A $400 toothbrush ‘with AI’ is peak artificial intelligence mania – The Washington Post

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It’s time again for a reality check: Companies have lost their minds over artificial intelligence and other fancy technology that probably won’t improve your life.

Let me give two examples: A $400 electric toothbrush “with AI” (don’t ask) and Amazon’s cashier-less grocery stores that the company admitted this week are a flop.

(Amazon founder Jeff Bezos owns The Washington Post.)

Businesses large and small are racing to show off to their employees, shareholders and you that they are all-in on new magical AI. I’ve seen a lot of tech frenzies come and go, but AI mania is truly out of control.

AI will have profoundly helpful uses. But the technology is also drowning in false promises that suck your time, energy, money and possibly your well being. (Example: New York has an official AI chatbot that habitually gives people wrong legal advice.)

This moment in technology demands more why.

Why does all this supposedly AI technology exist? Why is it worth your time or money? Why is a task proposed for AI — say, asking a chatbot for the proper oven temperature at a fast food restaurant — any better than simpler, cheaper, less privacy-invading ways of doing the same thing?

So here goes. Let’s ask some whys.

Amazon’s flashy flop versus boring successes

I know many people like Amazon’s “just walk out” technology in its Go convenience stores and Fresh grocery stores.

When you grab apples and milk from store shelves, an array of cameras, sensors and AI software detect what you’ve plucked. Your account is charged with no need to scan the items or pay at a register.

But Amazon’s complicated technology has not worked well enough to justify the cost.

As happens with most AI, humans are behind the scenes to check the accuracy of receipts after you leave the store and “teach” software that mistook an apple for an orange not to repeat that error. The technology is also finicky and expensive to install and troubleshoot.

It really doesn’t matter if shoppers like cashier-less stores or not. A technology won’t last if it can’t bring in enough profit to justify the costs and complications. “Just walk out” failed that test, at least for bigger grocery stores.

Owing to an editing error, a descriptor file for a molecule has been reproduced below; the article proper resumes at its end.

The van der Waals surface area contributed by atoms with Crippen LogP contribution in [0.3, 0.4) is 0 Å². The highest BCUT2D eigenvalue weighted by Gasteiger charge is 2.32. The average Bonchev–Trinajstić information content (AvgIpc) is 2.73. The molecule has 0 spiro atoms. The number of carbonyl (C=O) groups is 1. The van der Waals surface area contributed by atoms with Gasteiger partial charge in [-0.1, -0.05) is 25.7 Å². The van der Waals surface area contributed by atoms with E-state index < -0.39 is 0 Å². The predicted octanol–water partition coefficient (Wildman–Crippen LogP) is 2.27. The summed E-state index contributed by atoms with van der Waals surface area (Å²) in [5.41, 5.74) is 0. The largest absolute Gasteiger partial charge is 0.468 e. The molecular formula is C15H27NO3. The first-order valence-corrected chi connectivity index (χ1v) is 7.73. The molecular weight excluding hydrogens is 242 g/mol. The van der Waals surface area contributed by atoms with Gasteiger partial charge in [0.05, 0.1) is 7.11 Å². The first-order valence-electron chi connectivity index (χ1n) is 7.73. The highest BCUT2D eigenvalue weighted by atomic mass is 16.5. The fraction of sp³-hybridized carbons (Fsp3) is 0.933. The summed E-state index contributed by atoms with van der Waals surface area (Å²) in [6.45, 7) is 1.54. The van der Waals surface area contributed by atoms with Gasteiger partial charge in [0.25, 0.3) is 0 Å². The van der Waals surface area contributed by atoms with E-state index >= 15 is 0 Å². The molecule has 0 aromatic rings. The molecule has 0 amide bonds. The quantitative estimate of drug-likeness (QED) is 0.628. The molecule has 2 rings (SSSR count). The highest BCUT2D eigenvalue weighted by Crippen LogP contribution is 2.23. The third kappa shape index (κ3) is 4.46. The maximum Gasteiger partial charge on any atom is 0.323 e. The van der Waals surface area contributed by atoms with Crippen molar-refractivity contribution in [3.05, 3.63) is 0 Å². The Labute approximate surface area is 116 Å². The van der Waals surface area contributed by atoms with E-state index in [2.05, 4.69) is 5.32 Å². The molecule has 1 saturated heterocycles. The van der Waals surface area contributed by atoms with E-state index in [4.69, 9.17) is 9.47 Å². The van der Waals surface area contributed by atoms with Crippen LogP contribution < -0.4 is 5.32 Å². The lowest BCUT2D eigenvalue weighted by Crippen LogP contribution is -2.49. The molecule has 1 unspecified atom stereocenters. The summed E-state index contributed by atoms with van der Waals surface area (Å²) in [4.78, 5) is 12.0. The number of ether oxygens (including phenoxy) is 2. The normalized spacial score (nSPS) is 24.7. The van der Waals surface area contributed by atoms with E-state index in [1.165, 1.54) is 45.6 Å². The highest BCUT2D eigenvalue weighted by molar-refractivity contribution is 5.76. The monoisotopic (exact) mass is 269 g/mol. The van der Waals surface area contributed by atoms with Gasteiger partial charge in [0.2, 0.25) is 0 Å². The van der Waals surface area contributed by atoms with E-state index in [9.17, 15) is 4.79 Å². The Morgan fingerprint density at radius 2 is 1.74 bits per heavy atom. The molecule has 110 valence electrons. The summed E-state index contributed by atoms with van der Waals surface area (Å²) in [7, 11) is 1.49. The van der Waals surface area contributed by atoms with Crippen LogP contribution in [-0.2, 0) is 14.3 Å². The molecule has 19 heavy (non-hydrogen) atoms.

Amazon says the cashier-less technology has proven its worth in smaller, busy stores like those at airports and sports stadiums.

Amazon grocery stores instead will use carts that let you scan items and skip a register. That’s less complicated tech that makes you do the work instead of AI.

If the technology improves, maybe it will be great. But why did Amazon ignore a lesson from its own history?

The biggest innovations to your shopping are often not from the flashy stuff. It’s from dull technologies that you never see, said Sucharita Kodali, a retail and e-commerce principal analyst with the research firm Forrester.

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Amazon has made deliveries lightning quick with its sophisticated technology (and building oodles of warehouses) to spread pallets of products around the country. When you order a blender, it can arrive quickly because there’s one at a warehouse near you.

Thanks to improvements in inventory tracking software, your local Target store can ship your order for a cooking pot and still have plenty for other shoppers coming into the store.

Your grocery shopping has been improved by worker scheduling technology that ensures there are enough people to stock shelves and also unload truckloads of goods out back.

A toothbrush with AI: Why?

Flashy technology demands your attention like a loud red sports car. You probably wouldn’t shop at a grocery store because it has amazing inventory management software. But maybe you would if it has robots or cashier-less checkout.

Companies can, of course, take cool-sounding technology to a ridiculous extreme. May I present, Oral-B’s line of toothbrushes with AI.

Marketing materials for the $400 version mention “AI Position Detection” — which sounds like a straightforward sensor to detect which teeth you’re brushing and for how long. There’s also “3D teeth tracking with AI” to show whether you’ve brushed successfully.

I asked representatives of Procter & Gamble, which owns Oral-B, what exactly is AI about this toothbrush. They declined to comment.

If you’re jazzed about nightly grades for your brushing, you do you. But this toothbrush doesn’t seem to have AI even under the squishiest definition of that term.

Marc Benioff, CEO of software company Salesforce and a big AI booster, recently tweeted that the toothbrush was a sign of peak AI hype. (Sorry to Benioff and the rest of us, there will be way more AI hype.)

We will get past the mania of companies shoving mediocre or pretend AI into every product and telling you that it’s glorious. It just doesn’t feel that way right now.

So here’s your sanity check for AI hype: Ask a lot of whys, and please ignore 95 percent of what’s happening.

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